25 May 2017

Visiting the Tomb of Sir Rhys ap Thomas, (1448-1525) Tudor Knight and Kingmaker


In book two of my Tudor trilogy, Jasper Tudor has to persuade the powerful Welsh lord Rhys ap Thomas to join Henry Tudor’s army and fight with them against King Richard III at what has become known as the Battle of Bosworth:
The great hall fell silent again as Rhys ap Thomas considered Jasper’s offer. With a glance at the men on either side of him, he called for another jug of ale. They waited while a servant filled a pewter cup with ale in front of each of them, then Rhys ap Thomas raised his cup in the air. ‘We are with you,’ he drank then raised his cup a second time. ‘To victory, for Wales!’
Henry’s men cheered when they saw Rhys ap Thomas ride into their camp at Long Mountain, outside the town of Welshpool, flanked by Jasper and David Owen. The black raven standard flew at the front of an army of over nearly two thousand men, the bright sunshine glinting from their weapons and armour, the finest soldiers in Wales.
Henry rode forward to greet them. A fine silver helmet replaced his black hat and a new breastplate gleamed on his chest, a dark riding cape flowing in the breeze behind him. ‘Praise God, we have doubled our numbers on the march through Wales, and now have an army worthy of the name.’
(Excerpt from Jasper - Book Two of The Tudor Trilogy) 
It is said that Rhys ap Thomas struck the blow which killed King Richard. Although this is unproven there is no question that his men were an important factor in Henry's victory at Bosworth on August 22nd, 1485 is undisputed. Rhys was knighted on the battlefield and made Governor of Wales. 
After Bosworth, Rhys ap Thomas helped suppress the Brecon rising of 1486, Lambert Simnel's rebellion in 1487, the Cornish rising of 1497, and Perkin Warbeck's attempted rebellion in October 1497. His reward for ridding King Henry VII of two notorious royal pretenders was to be made a Knight of the Garter in 1505.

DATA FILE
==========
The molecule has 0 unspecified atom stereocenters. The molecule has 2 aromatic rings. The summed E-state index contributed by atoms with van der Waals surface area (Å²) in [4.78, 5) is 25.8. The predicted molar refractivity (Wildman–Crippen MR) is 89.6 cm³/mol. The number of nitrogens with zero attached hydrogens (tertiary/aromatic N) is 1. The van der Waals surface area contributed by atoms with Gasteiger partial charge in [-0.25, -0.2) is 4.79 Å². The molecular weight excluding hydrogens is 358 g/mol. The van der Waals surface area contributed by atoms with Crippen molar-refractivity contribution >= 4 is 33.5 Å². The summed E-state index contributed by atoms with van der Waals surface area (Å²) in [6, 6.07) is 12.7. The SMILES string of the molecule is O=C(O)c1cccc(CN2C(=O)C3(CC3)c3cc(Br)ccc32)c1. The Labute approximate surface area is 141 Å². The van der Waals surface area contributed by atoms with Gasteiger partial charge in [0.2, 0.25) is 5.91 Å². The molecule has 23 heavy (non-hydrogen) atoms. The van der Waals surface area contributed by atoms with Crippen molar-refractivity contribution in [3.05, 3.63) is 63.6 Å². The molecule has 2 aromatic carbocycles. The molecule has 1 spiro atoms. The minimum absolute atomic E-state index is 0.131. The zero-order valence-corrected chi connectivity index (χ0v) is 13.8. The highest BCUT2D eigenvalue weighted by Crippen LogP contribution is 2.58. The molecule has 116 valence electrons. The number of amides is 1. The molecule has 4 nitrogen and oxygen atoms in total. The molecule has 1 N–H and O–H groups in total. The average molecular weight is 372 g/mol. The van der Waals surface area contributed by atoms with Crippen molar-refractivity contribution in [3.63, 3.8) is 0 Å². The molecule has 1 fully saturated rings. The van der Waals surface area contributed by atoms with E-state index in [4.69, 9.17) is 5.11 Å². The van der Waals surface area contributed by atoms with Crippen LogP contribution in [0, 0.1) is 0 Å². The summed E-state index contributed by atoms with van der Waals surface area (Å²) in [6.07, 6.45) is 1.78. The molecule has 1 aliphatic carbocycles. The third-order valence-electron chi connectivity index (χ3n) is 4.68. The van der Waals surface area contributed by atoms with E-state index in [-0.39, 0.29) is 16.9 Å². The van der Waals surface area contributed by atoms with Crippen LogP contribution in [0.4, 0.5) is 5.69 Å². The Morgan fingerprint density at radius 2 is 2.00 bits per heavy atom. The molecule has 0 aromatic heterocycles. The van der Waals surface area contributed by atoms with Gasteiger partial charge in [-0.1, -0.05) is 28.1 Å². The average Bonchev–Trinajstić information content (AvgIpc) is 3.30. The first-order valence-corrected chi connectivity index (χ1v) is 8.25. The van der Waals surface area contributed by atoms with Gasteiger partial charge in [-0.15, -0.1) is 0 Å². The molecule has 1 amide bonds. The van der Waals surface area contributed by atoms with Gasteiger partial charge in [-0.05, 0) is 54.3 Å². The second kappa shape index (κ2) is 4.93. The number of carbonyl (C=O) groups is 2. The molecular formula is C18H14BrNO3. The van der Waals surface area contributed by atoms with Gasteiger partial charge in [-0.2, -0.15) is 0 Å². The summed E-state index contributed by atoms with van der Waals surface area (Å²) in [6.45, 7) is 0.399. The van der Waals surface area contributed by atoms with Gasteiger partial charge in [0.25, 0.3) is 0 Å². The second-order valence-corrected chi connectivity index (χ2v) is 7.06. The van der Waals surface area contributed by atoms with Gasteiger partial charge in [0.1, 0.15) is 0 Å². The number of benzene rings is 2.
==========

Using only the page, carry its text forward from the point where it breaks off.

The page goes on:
Carew Castle
He celebrated this with a grand tournament at Carew Castle in Pembrokeshire. He was also one of King Henry VIII's most experienced commanders and fought for him in France in 1513, when he was sixty-five. His son, Gruffudd ap Rhys, was also a close friend of Henry VIII's son, Prince Arthur, though both died before their fathers. 
Sir Rhys retired to his Welsh homelands, which he ruled like a king. It is said he had more than twelve children by his wives and mistresses, who married into the gentry houses of South Wales.
When he died in Carmarthen in February 1525 he was buried in the Fransiscan Greyfriars priory where he spent his last days. After the dissolution of the monasteries his tomb was taken to nearby St. Peter's Church, Carmarthen, where I visited it for my research.






The church is close to the centre of the town in one of the quieter streets. Established in the fourteenth century, it is the largest church in Wales.  Although the tomb of Sir Rhys ap Thomas was originally in the north east corner of the chancel it was moved by his descendant, Lord Dynevor, to a more prominent location and to make room for a new organ in 1866. During this work his bones were collected and placed in an urn beneath the tomb.
The Friends of St Peter's church have arranged for a large mirror to be placed over the tomb to enable visitors to have a better view, and there is a display area with information about Sir Rhys ap Thomas and his part in supporting the future of the Tudor dynasty.
Sadly, the great legacy of Sir Rhys ap Thomas proved short-lived. Six years after his death in 1531 his grandson, Rhys ap Gruffudd, was beheaded on the orders of Henry VIII for treason and all the family's lands and estates were confiscated by the crown.

 Tony Riches

St Peter's Church Carmarthen


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